The IU Center for Aging Research just received notice of a five-year $500,000 grant from the National Institute on Aging. The funds will be used, in part, to provide resources for faculty development in aging research and an expansion of clinical research sites to community settings.


IUPUI has also received $870,000 from the National Institutes of Health to study how prenatal alcohol abuse harms the developing brain. While health schools tend to earn a larger share of NIH funding, this grant goes to Charles R. Goodlett, associate professor of psychology in the Purdue School of Science at IUPUI -- evidence that the interdisciplinary IU/Purdue collaborations we have fostered across schools will help make IUPUI a leading health university.

Professor Goodlett's research will identify how alcohol-induced loss of neurons damage specific neurological circuits in the brain that control particular types of learning. The study will focus on four areas of the animal cerebellum and brain stem, then evaluate those for long-lasting deficits in the ability of neurons to change signaling processes over the course of learning. See www.psynt.iupui.edu/psych/frame/frames1.htm for more information on this research.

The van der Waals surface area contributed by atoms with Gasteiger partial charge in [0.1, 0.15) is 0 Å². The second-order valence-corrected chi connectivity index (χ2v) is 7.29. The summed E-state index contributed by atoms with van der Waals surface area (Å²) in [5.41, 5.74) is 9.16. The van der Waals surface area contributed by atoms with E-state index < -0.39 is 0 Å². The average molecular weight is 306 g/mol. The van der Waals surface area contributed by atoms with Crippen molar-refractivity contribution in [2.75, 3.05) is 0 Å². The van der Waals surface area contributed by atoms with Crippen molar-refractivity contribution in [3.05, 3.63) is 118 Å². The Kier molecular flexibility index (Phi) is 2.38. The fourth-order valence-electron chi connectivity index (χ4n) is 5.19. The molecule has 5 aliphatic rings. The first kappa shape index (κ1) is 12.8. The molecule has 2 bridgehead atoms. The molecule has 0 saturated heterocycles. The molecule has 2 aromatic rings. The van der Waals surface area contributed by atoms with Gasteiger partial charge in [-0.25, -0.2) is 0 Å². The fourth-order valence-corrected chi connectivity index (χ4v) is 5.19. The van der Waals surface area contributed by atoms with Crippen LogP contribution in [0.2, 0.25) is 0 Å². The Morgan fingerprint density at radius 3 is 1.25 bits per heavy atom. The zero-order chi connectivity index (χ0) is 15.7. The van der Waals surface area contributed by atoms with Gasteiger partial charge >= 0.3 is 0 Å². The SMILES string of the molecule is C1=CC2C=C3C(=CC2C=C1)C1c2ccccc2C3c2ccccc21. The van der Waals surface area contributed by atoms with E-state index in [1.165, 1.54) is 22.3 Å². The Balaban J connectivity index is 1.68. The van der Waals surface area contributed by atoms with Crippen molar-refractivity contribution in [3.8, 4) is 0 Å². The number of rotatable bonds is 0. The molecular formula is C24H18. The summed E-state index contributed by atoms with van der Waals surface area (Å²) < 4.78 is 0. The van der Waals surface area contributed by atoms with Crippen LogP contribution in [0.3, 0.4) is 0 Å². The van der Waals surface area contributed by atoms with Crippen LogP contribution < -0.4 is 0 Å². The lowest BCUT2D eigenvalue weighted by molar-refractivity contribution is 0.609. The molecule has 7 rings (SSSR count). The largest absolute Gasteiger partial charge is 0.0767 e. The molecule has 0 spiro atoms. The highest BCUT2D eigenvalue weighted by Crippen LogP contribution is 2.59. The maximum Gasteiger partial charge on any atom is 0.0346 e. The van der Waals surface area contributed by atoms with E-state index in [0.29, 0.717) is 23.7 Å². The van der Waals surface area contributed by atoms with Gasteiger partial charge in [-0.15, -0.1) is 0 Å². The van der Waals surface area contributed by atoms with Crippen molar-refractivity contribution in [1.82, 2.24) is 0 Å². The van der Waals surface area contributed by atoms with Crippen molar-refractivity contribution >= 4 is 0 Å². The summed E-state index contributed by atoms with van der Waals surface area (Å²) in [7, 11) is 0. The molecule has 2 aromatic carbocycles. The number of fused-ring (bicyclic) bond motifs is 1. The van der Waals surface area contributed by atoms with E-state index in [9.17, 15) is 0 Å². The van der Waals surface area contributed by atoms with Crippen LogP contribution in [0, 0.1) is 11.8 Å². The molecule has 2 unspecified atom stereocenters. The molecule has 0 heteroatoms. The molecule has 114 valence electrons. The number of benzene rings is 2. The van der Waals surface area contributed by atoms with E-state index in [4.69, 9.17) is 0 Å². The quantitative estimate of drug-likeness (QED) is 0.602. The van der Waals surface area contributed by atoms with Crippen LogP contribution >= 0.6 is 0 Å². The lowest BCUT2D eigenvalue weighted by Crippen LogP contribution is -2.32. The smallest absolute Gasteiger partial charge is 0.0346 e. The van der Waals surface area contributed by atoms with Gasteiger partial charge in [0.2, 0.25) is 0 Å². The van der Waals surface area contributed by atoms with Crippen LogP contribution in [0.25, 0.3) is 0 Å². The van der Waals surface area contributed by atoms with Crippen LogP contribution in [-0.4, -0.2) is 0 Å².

A story in the Indianapolis Star recently reported on the importance of nursing research and the changing face of the nursing profession The newspaper reported that, nationally, nearly 10 percent of the nation's 2.1 million nurses hold master's or doctorate degrees. Of Indiana's roughly 45,000 nurses, nearly 6 percent have advanced degrees.

Among the outstanding researchers from the IU School of Nursing faculty mentioned in the article were University Dean and Distinguished Professor Angela Barron McBride. Others were Joan Austin, who has for more than a decade received significant NIH funding to study behavioral problems in children with epilepsy, and Vickie Champion, associate dean of research for the school, who is one of the nation's top authorities on the prevention of breast cancer and whose work is heavily funded by both the NIH and the American Cancer Society.


The IUPUI Jaguars are faring well in their first season of NCAA Division I competition.

Last month, the women's volleyball team defeated Iowa State and won the Wright State tournament in Dayton, Ohio. IUPUI Senior Cory Pepperworth was the tournament MVP.

The women's soccer team defeated Western Illinois, and the men's team played valiantly against Notre Dame, ranked 22nd in the county, losing 0-1 in overtime at South Bend.

The Jaguars men's basketball home game on December 7 against Mid-Continent Conference rival, the University of Missouri at Kansas City, will be televised at 8:30 p.m. by LeSea Broadcasting, the first time an IUPUI intercollegiate game will be nationally televised. The local carrier for LeSea Broadcasting is WHMB-TV.

Season tickets for all Jaguar home games, including the Division I basketball team, are a modest $45 for the entire 1998-99 season. For ticket information, call the IUPUI Athletic Department at (317) 274-0622.

Go Jaguars!

Gerald L. Bepko, Chancellor